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APPEAL OF CURTIS v. << (2006)

Supreme Court of Vermont.


No. 05-129.

Decided: January 19, 2006

Present:  REIBER, C.J., JOHNSON, SKOGLUND, JJ. and CARROLL, Supr. J., and ALLEN, C.J. (Ret.) Specially Assigned.


¶ 1. This case concerns the installation of wireless telecommunications antennas in the bell towers of St. Mary's Star of the Sea Catholic Church in Newport, Vermont, and the construction of a shed on church property to house related equipment.   On August 12, 2003, Verizon Wireless applied to the zoning administrator for a zoning permit to install the antennas and build the shed.   A group of Newport residents opposed the project.   The zoning administrator granted the permit, but first required Verizon Wireless to obtain site plan approval from the Newport Planning Commission.   The zoning board of adjustment upheld the zoning administrator's issuance of the permit.   Both parties appealed to the environmental court, which granted partial summary judgment in favor of each by holding that the project was not prohibited by the Newport City Zoning Bylaw but required site plan approval.   On appeal to this Court, residents contend that the bylaw prohibits the project because only one principal use and one principal structure are allowed on the property.   On cross-appeal, Verizon Wireless argues that the bylaw does not require site plan approval.   We affirm in part and reverse in part.

 ¶ 2. On review of summary judgment rulings, “we apply the same standard as the trial court and will affirm ․ if there are no genuine issues of material fact and the moving party is entitled to judgment as matter of law.”  In re Jackson, 2003 VT 45, ¶ 11, 175 Vt. 304, 830 A.2d 685 (quotations omitted).   We will uphold the environmental court's construction of a zoning bylaw “if it is rationally derived from a correct interpretation of the law and not clearly erroneous, arbitrary, or capricious.”  In re Bennington Sch., 2004 VT 6, ¶ 11, 176 Vt. 584, 845 A.2d 332 (mem.).  “[W]e will adopt the interpretation that implements the legislative purpose.”  In re Nott, 174 Vt. 552, 553, 811 A.2d 210, 212 (2002) (mem.).   We construe the words of a zoning ordinance “according to their plain and ordinary meaning, and the whole of the ordinance is considered in order to try to give effect to every part.”  Id. at 553, 811 A.2d at 211-12.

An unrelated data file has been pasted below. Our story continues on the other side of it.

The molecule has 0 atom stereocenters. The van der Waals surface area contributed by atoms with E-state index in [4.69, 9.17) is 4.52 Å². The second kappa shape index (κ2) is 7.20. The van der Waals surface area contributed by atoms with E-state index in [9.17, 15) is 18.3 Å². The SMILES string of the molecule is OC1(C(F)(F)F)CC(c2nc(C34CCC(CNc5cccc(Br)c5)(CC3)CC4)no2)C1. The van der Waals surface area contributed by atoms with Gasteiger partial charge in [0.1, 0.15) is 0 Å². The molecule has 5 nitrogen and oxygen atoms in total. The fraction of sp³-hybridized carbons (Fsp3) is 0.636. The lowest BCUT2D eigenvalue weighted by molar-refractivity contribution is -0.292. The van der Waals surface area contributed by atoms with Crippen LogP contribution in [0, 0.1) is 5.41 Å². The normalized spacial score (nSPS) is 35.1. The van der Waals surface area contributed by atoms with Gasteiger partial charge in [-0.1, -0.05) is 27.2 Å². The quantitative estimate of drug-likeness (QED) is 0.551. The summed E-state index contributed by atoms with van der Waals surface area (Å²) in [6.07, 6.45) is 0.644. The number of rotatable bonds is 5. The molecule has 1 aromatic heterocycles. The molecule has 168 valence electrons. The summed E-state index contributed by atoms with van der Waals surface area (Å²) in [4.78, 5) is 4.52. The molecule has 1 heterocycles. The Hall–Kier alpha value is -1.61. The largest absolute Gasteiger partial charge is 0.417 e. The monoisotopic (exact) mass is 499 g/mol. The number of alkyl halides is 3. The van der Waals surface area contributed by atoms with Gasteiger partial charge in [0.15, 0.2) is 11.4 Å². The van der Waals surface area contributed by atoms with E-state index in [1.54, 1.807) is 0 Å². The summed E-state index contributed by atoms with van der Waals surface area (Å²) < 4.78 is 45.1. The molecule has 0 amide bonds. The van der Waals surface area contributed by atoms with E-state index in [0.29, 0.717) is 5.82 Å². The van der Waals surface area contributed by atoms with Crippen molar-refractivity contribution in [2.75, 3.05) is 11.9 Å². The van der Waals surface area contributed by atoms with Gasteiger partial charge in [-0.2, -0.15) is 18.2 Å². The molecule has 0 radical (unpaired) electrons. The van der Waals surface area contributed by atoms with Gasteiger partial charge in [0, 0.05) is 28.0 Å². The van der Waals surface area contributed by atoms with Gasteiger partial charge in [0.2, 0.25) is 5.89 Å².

¶ 3. The facts are not disputed.   St. Mary's Star of the Sea Catholic Church is located in the urban residential district of Newport for zoning purposes, and St. Mary's is a religious institution within the meaning of the bylaw.   The present use of the property is solely for St. Mary's Church.   Verizon Wireless entered into a lease agreement with St. Mary's to install six wireless communication panel antennas, three inside each of two stone bell towers, and to construct a separate shed on church property.   The proposed shed would be twelve feet by thirty feet, ten feet high, and would contain communications equipment, air conditioning units, and a diesel fuel generator.

 ¶ 4. At issue is the environmental court's interpretation of various provisions of the bylaw.   In 2002, an amendment to the bylaw added a provision that regulates “Personal Wireless Telecommunications Facilities.”   Newport City Zoning Bylaw § 346.   Section 346 subdivides wireless facilities into two classes:  small-scale facilities, and all others that do not meet the small-scale definition.   Id. §§ 346.05, 346.06.   A small-scale facility is defined as the “placement of wireless telecommunications antennas, repeaters or micro cells on existing buildings, structures, roofs, or walls, and not extending more than 10 feet from the same, or the installation of ground facilities less than 20 feet in height.”   Id. § 346.05.   The environmental court found that Verizon Wireless' project is a small-scale facility within the meaning of § 346.05.1  The permitting process places fewer requirements on applications for small-scale facilities.   Compare id. § 346.05 with § 346.06.   In addition, the bylaw prioritizes potential siting locations.   First preference is given to siting facilities on municipally-owned land or structures, and second preference is to site them “[w]here the visual impact of towers can be minimized by the use of camouflage, stealth design or other innovative measures to reduce, eliminate or disguise the negative visual impact.”   Id. § 346.04.

 ¶ 5. On appeal, residents argue that the environmental court erred in upholding the permit because the project is precluded by § 308 of the bylaw.   That section mandates that, in urban residential districts, there be “only one principal use or structure on a lot unless otherwise approved under the Planned Unit Development provisions.”   The antenna and shed were not approved under the Planned Unit Development provisions.   Residents argue that § 308 precludes the construction of wireless telecommunications facilities on the church lot because the facilities would be an impermissible second principal use of the property and the shed an impermissible second principal structure.   The environmental court harmonized the bylaw sections and held that the project does not amount to a second principal use, but instead constitutes an “allowed subordinate use.”   Noting the bylaw's preference for stealth placement of wireless facilities, the court reasoned that § 308 does not “preclude approval of a subordinate or incidental second use on a lot that is specifically authorized elsewhere in the Zoning Bylaw and is not a second principal use on that lot.”